Parent power: How raising children can make you a better manager
Becoming a parent obviously changes one’s personal life. However, the effects of such a monumental event often extend beyond the home front and into the office.
At this time of year when we celebrate Mother’s Day and Father’s Day, here’s a look at how the process of raising children may influence your thoughts and actions as a manager:
Focusing on results
Juggling multiple professional and familial demands and wanting to “be there” for your kids creates a desire to guard time from slipping away.
“I need to be ‘ruthlessly efficient’ while in the office as I have less time to get my work done physically sitting in my office chair,” says Amanda Ponzar, chief marketing officer for Community Health Charities. “I can no longer be the first in the office and the last to leave, nor can I spend my day chitty-chatting and making the rounds going from office to office to catch up and turning work into social hour.”
Ponzar also notes parenthood has increased her awareness that all employees have lives outside of the office and has boosted her commitment to working with staff on flexible schedules.
“Getting the work done is what matters,” Ponzar stresses. “Learning that it’s about the results not the hours is important for all managers who are dealing not only with different employees but also an increasingly virtual workforce spread out across the country or the world.”
In a similar vein, managers often find they have less time and energy to oversee their employees’ every move. Furthermore, leaders may come to recognize the value of backing off.
“Kids help you learn to allow for mistakes,” says Peter Dudley, an author and former manager at Wells Fargo. “You get used to letting your children try things on their own . . . and fail. Your job is to ensure a safe environment, provide opportunity to grow, and help your child recover from and learn from mistakes. If you’re constantly doing everything for your children, they never learn to do for themselves. If you’re micromanaging your employees, you never let their creativity and imagination loose to improve the team.”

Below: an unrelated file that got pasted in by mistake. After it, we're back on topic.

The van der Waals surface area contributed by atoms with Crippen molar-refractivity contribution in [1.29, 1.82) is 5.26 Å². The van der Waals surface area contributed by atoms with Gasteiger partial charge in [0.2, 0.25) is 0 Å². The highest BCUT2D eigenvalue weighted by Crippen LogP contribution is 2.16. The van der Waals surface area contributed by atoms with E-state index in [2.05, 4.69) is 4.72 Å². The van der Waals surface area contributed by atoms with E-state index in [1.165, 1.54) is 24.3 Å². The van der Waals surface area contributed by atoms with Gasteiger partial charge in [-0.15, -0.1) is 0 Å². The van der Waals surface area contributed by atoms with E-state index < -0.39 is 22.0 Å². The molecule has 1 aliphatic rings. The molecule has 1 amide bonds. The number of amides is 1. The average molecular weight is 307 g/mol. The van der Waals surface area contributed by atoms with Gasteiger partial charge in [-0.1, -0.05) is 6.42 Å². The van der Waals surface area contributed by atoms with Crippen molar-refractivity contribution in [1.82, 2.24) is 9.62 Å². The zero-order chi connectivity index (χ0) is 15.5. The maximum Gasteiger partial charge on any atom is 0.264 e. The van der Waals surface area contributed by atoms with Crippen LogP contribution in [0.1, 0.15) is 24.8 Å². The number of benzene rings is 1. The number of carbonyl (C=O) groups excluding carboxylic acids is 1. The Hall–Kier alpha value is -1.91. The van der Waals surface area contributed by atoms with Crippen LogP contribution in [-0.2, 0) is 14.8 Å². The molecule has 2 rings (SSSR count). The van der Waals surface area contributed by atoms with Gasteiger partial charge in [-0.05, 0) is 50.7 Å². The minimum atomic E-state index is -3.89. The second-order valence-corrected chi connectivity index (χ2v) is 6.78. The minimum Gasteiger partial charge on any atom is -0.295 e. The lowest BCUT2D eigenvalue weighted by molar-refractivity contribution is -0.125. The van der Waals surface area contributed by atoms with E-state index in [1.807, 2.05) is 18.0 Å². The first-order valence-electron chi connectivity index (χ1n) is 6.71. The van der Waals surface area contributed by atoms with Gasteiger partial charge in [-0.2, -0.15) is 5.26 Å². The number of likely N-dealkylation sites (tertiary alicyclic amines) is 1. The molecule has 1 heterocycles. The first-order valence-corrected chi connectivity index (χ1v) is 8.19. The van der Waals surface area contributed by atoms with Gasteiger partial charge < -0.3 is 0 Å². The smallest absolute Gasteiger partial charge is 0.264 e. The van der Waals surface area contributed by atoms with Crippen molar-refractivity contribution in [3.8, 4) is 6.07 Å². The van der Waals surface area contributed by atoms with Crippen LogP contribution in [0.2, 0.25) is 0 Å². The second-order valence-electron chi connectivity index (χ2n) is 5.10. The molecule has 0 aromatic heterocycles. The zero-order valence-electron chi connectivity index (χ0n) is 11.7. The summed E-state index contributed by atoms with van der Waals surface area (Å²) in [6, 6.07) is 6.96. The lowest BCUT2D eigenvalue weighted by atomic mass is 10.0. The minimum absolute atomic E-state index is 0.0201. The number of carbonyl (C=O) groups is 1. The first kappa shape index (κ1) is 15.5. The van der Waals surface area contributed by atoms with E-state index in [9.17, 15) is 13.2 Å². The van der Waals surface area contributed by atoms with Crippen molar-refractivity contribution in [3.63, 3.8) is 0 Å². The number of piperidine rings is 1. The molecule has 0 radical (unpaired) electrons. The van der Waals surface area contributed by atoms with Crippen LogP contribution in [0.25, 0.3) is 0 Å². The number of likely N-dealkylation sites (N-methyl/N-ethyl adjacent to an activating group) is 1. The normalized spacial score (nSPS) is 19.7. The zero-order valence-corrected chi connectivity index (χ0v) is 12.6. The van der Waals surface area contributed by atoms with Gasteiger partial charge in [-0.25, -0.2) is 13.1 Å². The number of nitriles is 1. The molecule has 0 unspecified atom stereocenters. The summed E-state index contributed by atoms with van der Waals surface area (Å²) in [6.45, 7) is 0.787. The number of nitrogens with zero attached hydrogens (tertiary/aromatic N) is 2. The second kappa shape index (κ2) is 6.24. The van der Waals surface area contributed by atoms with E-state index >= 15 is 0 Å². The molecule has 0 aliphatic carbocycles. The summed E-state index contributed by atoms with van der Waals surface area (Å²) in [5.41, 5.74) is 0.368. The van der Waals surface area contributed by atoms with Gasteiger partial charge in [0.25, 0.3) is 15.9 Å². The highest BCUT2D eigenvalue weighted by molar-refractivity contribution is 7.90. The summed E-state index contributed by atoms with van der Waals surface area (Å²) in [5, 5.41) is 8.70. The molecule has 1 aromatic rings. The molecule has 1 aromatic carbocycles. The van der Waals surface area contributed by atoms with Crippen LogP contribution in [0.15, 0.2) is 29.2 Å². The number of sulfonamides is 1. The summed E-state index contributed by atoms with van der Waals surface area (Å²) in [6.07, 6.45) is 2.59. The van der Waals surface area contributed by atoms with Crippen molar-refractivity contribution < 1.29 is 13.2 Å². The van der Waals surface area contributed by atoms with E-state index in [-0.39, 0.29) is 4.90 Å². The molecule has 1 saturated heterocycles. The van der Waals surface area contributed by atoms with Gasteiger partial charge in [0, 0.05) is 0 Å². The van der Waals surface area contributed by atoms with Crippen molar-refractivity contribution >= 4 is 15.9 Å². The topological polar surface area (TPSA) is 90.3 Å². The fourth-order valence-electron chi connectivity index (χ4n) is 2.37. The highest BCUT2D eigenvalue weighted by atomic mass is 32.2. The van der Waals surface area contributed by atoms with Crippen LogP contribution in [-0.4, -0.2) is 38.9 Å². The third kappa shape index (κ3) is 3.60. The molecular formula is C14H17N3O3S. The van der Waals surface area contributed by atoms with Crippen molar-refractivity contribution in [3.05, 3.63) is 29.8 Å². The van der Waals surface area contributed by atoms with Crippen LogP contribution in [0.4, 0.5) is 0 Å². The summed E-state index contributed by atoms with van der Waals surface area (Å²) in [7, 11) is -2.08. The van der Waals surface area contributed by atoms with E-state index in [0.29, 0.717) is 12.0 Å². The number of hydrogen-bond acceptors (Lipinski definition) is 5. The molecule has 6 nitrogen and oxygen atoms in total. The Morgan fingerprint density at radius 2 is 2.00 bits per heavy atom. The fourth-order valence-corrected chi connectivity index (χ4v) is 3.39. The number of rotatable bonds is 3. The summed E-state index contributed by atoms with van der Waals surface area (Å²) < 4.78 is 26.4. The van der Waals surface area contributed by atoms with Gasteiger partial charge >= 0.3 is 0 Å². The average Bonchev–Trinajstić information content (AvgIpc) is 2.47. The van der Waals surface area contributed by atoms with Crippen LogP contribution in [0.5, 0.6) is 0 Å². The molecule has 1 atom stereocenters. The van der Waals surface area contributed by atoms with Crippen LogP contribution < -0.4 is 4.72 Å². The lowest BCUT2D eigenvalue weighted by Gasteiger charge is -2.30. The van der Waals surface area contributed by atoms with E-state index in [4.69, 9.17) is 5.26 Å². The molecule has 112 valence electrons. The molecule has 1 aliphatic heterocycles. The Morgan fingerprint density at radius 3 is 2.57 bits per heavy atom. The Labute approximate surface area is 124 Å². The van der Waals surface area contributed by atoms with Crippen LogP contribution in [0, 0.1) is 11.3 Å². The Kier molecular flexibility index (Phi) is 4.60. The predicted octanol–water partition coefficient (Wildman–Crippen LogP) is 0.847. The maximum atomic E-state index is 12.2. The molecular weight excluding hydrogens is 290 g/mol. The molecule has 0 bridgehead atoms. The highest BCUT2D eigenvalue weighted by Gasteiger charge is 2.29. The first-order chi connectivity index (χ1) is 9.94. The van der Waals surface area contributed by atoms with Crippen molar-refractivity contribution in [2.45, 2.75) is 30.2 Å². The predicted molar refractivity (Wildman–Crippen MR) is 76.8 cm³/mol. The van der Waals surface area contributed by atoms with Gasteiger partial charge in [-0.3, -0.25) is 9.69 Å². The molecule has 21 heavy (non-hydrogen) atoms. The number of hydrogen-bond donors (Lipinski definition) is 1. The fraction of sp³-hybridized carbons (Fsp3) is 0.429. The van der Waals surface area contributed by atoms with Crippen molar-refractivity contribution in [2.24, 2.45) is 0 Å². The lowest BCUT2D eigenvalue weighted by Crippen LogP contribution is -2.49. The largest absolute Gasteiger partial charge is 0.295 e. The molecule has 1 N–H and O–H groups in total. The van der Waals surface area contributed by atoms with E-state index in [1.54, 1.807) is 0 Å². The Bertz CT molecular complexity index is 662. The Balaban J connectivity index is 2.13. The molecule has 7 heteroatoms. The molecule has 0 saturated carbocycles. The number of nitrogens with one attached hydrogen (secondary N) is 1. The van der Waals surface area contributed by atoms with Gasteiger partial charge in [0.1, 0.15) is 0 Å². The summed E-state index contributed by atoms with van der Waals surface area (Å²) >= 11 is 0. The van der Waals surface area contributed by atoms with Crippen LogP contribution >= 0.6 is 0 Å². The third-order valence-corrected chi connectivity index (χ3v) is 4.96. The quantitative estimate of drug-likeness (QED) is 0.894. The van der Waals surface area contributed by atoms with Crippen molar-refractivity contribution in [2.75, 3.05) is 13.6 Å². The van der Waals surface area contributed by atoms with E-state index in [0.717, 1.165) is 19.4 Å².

Though those encounters with headstrong 2-year-olds or temperamental teenagers might be aspects of parenthood you’d rather forget, some leaders consider them learning opportunities.
“It took me many years to figure out that speaking to my children in a normal voice and communicating my desires clearly was much more effective than screaming at them, scaring them, or shaming them,” says Adam Cole, co-director of the Grant Park Academy of the Arts. “While I did not always get their compliance, I got it more often, and each interaction after that was more likely to be a conversation than sullen silence.”
Cole has extended this approach to the workplace. “Trying to find the most reasonable way to ask someone to do what needs to be done, and letting them know clearly what is at stake and what could be lost as a result of inaction, makes them partners and not victims of the boss. It engages their sense of value and inspires initiative rather than resistance.”
Remaining fair and impartial benefits both managers and parents, but so does factoring individuality into the equation.
“Parenthood has made me more aware of everyone’s different personalities and learning styles,” says Perryn Olson, marketing director at My IT. “I have two young daughters that couldn’t be more different personality-wise. You can’t treat everyone on your team the same way; some need more instructions, others more check-ins, and some more discipline—just like parenting siblings.”
Finally, don’t underestimate the power of parenthood on your ability to tackle tough situations in the office.
As noted by Jennifer Folsom, chief of corporate development at Summit Consulting, “I can handle anything. I mean seriously, I’m the mom of three boys; there’s nothing you can say or do that will freak me out. Because of that, when senior leadership meetings get tense I can put my mom hat on and say, ‘OK, everyone, deep breath; it’s all going to be fine. Let’s break this problem down into small pieces.’”